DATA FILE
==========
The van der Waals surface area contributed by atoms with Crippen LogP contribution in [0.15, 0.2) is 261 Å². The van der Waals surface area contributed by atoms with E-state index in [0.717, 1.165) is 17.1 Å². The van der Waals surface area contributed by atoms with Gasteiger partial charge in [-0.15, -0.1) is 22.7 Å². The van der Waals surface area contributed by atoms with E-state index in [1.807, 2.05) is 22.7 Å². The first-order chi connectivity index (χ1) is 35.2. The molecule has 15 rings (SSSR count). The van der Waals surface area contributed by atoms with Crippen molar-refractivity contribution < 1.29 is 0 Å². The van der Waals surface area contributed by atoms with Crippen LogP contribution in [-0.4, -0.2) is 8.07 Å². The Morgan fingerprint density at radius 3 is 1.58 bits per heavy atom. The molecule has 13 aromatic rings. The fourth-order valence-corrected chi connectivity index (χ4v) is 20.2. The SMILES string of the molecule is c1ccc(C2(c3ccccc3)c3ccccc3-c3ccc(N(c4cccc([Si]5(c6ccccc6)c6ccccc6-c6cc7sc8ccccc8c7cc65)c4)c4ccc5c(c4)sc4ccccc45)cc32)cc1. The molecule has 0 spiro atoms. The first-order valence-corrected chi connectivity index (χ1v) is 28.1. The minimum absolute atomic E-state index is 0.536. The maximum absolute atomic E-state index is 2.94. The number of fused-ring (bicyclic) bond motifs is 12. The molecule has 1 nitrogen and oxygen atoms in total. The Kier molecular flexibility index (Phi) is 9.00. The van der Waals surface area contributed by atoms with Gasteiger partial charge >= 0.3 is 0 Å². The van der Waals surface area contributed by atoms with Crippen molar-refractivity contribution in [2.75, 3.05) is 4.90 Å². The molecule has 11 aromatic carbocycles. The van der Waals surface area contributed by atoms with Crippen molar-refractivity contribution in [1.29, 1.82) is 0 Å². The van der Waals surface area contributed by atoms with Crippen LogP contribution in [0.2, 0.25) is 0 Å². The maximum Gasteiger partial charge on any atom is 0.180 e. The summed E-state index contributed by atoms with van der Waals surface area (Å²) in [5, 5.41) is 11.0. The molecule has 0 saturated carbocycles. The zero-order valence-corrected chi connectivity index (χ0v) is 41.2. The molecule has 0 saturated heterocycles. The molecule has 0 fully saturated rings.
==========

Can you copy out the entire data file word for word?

The van der Waals surface area contributed by atoms with Crippen LogP contribution in [0.15, 0.2) is 261 Å². The van der Waals surface area contributed by atoms with E-state index in [0.717, 1.165) is 17.1 Å². The van der Waals surface area contributed by atoms with Gasteiger partial charge in [-0.15, -0.1) is 22.7 Å². The van der Waals surface area contributed by atoms with E-state index in [1.807, 2.05) is 22.7 Å². The first-order chi connectivity index (χ1) is 35.2. The molecule has 15 rings (SSSR count). The van der Waals surface area contributed by atoms with Crippen molar-refractivity contribution < 1.29 is 0 Å². The van der Waals surface area contributed by atoms with Crippen LogP contribution in [-0.4, -0.2) is 8.07 Å². The Morgan fingerprint density at radius 3 is 1.58 bits per heavy atom. The molecule has 13 aromatic rings. The fourth-order valence-corrected chi connectivity index (χ4v) is 20.2. The SMILES string of the molecule is c1ccc(C2(c3ccccc3)c3ccccc3-c3ccc(N(c4cccc([Si]5(c6ccccc6)c6ccccc6-c6cc7sc8ccccc8c7cc65)c4)c4ccc5c(c4)sc4ccccc45)cc32)cc1. The molecule has 0 spiro atoms. The first-order valence-corrected chi connectivity index (χ1v) is 28.1. The minimum absolute atomic E-state index is 0.536. The maximum absolute atomic E-state index is 2.94. The number of fused-ring (bicyclic) bond motifs is 12. The molecule has 1 nitrogen and oxygen atoms in total. The Kier molecular flexibility index (Phi) is 9.00. The van der Waals surface area contributed by atoms with Gasteiger partial charge >= 0.3 is 0 Å². The van der Waals surface area contributed by atoms with Crippen molar-refractivity contribution in [2.75, 3.05) is 4.90 Å². The molecule has 11 aromatic carbocycles. The van der Waals surface area contributed by atoms with Crippen molar-refractivity contribution in [1.29, 1.82) is 0 Å². The van der Waals surface area contributed by atoms with Crippen LogP contribution in [0.2, 0.25) is 0 Å². The maximum Gasteiger partial charge on any atom is 0.180 e. The summed E-state index contributed by atoms with van der Waals surface area (Å²) in [5, 5.41) is 11.0. The molecule has 0 saturated carbocycles. The zero-order valence-corrected chi connectivity index (χ0v) is 41.2. The molecule has 0 saturated heterocycles. The molecule has 0 fully saturated rings.